WHO urges affected countries to increase investment in tackling neglected tropical diseases

WHO urges affected countries to scale up their investment in tackling 17 neglected tropical diseases in order to improve the health and well-being of more than 1.5 billion people. This investment would represent as little as 0.1% of current domestic expenditure on health in affected low and middle income countries for the period 2015-2030. [More]
New study links chicken pox and shingles virus to giant cell arteritis in elderly

New study links chicken pox and shingles virus to giant cell arteritis in elderly

A new study links the virus that causes chicken pox and shingles to a condition that inflames blood vessels on the temples and scalp in the elderly, called giant cell arteritis. The study is published in the February 18, 2015, online issue of Neurology, the medical journal of the American Academy of Neurology. The condition can cause sudden blindness or stroke and can be life-threatening. [More]
Natalizumab drug helps scientists confirm how 'viral reservoirs' form in HIV patients

Natalizumab drug helps scientists confirm how 'viral reservoirs' form in HIV patients

A drug used to treat patients with Crohn's disease and multiple sclerosis has helped scientists confirm how "viral reservoirs" form in patients living with HIV and also proven effective in animal trials at blocking the pathways to those reservoirs in the brain and gut, a team of researchers reported recently in the journal PLOS Pathogens. [More]
New treatment may bring hope for people suffering from muscle cramps

New treatment may bring hope for people suffering from muscle cramps

A new treatment may bring hope for people who suffer from muscle cramps or spasms from neuromuscular disorders, diseases such as multiple sclerosis or simply from nighttime leg cramps that keep people from sleeping, according to a study released today that will be presented at the American Academy of Neurology's 67th Annual Meeting in Washington, DC, April 18 to 25, 2015. [More]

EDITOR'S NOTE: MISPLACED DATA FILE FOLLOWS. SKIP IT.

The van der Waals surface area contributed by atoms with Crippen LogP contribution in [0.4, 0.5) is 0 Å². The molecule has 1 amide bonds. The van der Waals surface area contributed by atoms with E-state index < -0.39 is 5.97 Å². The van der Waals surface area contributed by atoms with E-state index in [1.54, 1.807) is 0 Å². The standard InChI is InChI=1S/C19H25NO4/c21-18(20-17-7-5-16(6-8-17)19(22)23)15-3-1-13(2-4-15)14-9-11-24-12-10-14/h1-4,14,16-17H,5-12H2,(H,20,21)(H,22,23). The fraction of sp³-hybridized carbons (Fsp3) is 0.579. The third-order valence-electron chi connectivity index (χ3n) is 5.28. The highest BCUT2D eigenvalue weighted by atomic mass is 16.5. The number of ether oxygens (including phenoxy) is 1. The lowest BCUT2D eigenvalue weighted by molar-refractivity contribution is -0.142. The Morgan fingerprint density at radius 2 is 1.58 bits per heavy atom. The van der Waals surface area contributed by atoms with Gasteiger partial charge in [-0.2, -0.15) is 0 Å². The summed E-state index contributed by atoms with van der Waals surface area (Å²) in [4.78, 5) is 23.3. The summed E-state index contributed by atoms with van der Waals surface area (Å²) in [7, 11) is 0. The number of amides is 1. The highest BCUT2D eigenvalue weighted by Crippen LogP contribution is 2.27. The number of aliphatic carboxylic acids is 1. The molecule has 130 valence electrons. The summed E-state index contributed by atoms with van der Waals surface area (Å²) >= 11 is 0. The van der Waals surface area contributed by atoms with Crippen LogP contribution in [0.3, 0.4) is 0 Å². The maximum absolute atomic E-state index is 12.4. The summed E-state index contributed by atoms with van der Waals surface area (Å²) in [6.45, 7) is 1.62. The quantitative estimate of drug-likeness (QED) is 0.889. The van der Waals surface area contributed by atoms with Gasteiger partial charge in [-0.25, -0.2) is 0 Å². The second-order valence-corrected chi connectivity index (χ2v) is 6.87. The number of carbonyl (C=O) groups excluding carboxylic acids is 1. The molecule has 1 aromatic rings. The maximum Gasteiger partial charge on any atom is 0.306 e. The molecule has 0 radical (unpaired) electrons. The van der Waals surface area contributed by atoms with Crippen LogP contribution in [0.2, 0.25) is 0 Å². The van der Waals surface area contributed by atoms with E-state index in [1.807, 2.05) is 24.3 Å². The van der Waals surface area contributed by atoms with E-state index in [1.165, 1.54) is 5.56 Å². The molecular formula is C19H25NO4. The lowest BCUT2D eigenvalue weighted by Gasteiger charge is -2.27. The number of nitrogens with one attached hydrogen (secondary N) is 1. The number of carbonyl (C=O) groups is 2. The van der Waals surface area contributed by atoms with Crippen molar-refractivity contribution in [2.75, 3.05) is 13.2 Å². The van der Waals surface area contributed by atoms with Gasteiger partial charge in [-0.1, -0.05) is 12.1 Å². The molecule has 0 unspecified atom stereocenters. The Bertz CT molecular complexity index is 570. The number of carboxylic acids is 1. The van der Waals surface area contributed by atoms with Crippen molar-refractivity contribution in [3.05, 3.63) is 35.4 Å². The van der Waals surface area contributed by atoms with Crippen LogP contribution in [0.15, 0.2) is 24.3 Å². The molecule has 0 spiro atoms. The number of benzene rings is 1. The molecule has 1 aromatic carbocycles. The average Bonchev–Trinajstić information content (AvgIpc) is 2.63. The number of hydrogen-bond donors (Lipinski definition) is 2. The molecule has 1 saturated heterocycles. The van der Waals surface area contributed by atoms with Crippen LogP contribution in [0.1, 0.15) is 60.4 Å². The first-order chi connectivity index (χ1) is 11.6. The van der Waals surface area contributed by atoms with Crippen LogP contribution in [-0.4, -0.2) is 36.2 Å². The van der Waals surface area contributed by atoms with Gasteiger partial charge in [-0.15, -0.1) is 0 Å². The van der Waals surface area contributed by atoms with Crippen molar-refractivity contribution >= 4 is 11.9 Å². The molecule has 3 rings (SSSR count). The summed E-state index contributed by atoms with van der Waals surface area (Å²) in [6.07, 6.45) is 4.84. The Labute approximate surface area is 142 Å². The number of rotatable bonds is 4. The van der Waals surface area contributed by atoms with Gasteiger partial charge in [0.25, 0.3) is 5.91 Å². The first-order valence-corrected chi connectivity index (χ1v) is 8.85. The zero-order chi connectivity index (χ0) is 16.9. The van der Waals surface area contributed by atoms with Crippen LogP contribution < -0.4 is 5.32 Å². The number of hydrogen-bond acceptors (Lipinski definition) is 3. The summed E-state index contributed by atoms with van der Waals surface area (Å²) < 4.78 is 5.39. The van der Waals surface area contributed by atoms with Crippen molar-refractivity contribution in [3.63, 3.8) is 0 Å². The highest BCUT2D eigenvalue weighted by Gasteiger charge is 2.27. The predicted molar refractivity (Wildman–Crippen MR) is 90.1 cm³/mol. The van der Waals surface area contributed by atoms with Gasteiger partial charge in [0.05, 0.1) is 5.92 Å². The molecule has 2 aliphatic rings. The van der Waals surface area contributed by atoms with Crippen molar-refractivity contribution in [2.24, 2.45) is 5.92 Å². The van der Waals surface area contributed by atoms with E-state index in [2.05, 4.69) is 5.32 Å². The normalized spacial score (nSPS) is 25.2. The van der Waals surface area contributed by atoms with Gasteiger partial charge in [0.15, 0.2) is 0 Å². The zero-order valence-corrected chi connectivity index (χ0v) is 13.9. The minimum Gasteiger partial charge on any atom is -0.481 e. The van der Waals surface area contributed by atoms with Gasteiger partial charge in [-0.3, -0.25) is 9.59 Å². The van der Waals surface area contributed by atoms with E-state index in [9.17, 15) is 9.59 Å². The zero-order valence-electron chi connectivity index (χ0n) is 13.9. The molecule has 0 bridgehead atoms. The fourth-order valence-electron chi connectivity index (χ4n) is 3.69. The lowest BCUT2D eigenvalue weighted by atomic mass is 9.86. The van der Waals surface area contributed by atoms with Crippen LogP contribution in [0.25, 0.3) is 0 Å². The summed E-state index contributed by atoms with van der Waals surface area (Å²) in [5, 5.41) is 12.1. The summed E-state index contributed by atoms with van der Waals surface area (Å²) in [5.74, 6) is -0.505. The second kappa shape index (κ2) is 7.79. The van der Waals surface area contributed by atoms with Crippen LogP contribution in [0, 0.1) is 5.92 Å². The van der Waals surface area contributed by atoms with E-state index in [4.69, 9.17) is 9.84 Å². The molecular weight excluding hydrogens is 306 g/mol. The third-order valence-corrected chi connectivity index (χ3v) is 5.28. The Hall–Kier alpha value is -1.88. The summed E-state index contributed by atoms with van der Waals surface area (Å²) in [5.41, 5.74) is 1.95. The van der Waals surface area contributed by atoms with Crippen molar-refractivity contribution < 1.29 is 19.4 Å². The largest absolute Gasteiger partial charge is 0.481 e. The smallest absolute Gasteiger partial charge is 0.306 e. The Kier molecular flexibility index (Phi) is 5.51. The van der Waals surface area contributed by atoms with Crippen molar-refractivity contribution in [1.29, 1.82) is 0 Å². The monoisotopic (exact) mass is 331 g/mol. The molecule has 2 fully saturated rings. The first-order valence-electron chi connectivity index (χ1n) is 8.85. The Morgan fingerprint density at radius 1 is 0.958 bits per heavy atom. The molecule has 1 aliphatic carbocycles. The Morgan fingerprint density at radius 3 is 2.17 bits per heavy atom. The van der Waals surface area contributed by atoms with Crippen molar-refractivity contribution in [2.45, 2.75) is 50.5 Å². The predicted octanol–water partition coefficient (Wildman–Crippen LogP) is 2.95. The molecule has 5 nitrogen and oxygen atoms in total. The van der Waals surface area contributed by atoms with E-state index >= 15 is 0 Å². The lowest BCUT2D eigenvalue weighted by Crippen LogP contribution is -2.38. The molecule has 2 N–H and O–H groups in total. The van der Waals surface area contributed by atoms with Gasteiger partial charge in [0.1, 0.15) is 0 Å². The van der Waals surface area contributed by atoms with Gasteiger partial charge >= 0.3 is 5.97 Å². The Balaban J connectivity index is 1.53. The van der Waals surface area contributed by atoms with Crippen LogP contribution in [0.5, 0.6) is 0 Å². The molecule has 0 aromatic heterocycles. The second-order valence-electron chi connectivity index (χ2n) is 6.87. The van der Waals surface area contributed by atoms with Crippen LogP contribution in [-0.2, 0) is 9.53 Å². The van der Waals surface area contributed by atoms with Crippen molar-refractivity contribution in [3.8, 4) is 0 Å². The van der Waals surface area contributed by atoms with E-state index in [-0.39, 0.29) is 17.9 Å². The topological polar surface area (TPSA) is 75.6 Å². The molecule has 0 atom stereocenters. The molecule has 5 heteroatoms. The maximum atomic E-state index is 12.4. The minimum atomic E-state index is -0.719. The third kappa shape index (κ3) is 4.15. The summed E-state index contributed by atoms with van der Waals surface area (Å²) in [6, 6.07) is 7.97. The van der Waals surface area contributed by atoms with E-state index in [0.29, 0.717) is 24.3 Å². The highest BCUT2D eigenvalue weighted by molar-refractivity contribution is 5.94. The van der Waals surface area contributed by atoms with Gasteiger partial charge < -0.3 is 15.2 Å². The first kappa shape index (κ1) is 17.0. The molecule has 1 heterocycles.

Actavis provides overview of standalone global pharmaceutical development pipeline

Actavis provides overview of standalone global pharmaceutical development pipeline

Actavis plc, during its Investor Meeting in New York, today provided a detailed look into its standalone global pharmaceutical development pipeline that supports the Company's long-term organic growth. The Company provided details regarding key development programs, including clinical data, development milestones and an overview of potential market opportunities, as well as an updated look at Actavis' world-class generics pipeline, which continues to hold an industry-leading position in First-to-File opportunities in the U.S. [More]
Fetal exposure to drugs can cause neurological problems

Fetal exposure to drugs can cause neurological problems

Research suggests that fetal exposure to chemicals or drugs can cause neurological problems. Babies whose mothers take the epilepsy drug valporic acid (VPA) during pregnancy, for example, appear to have an elevated risk of developing an autism spectrum disorder. [More]
CAMH scientists discover potential new approach to treat multiple sclerosis

CAMH scientists discover potential new approach to treat multiple sclerosis

Scientists at the Centre for Addiction and Mental Health have discovered a promising new approach to treat multiple sclerosis (MS). In a new study, they've identified a previously unknown change in the spinal cord related to MS, and a way to alter this change to reduce the nerve cell damage that occurs with the disease. [More]
USPTO issues Notice of Allowance to Can-Fite BioPharma for psoriasis patent

USPTO issues Notice of Allowance to Can-Fite BioPharma for psoriasis patent

Can-Fite BioPharma Ltd., a biotechnology company with a pipeline of proprietary small molecule drugs that are being developed to treat inflammatory diseases, cancer and sexual dysfunction, announced today that it has received a Notice of Allowance from the U.S. Patent and Trademark Office for CF101 in the treatment of psoriasis. [More]

Research: Complex nerve circuits first evolved in common ancestor of humans and cnidarians

New research shows that a burst of evolutionary innovation in the genes responsible for electrical communication among nerve cells in our brains occurred over 600 million years ago in a common ancestor of humans and the sea anemone. [More]
Hospira announces launch of first biosimilar monoclonal antibody in Europe

Hospira announces launch of first biosimilar monoclonal antibody in Europe

Hospira, Inc., a world leader in the development of biosimilar therapies, today announced the launch of the first biosimilar monoclonal antibody (mAb), Inflectra (infliximab), in major European markets. [More]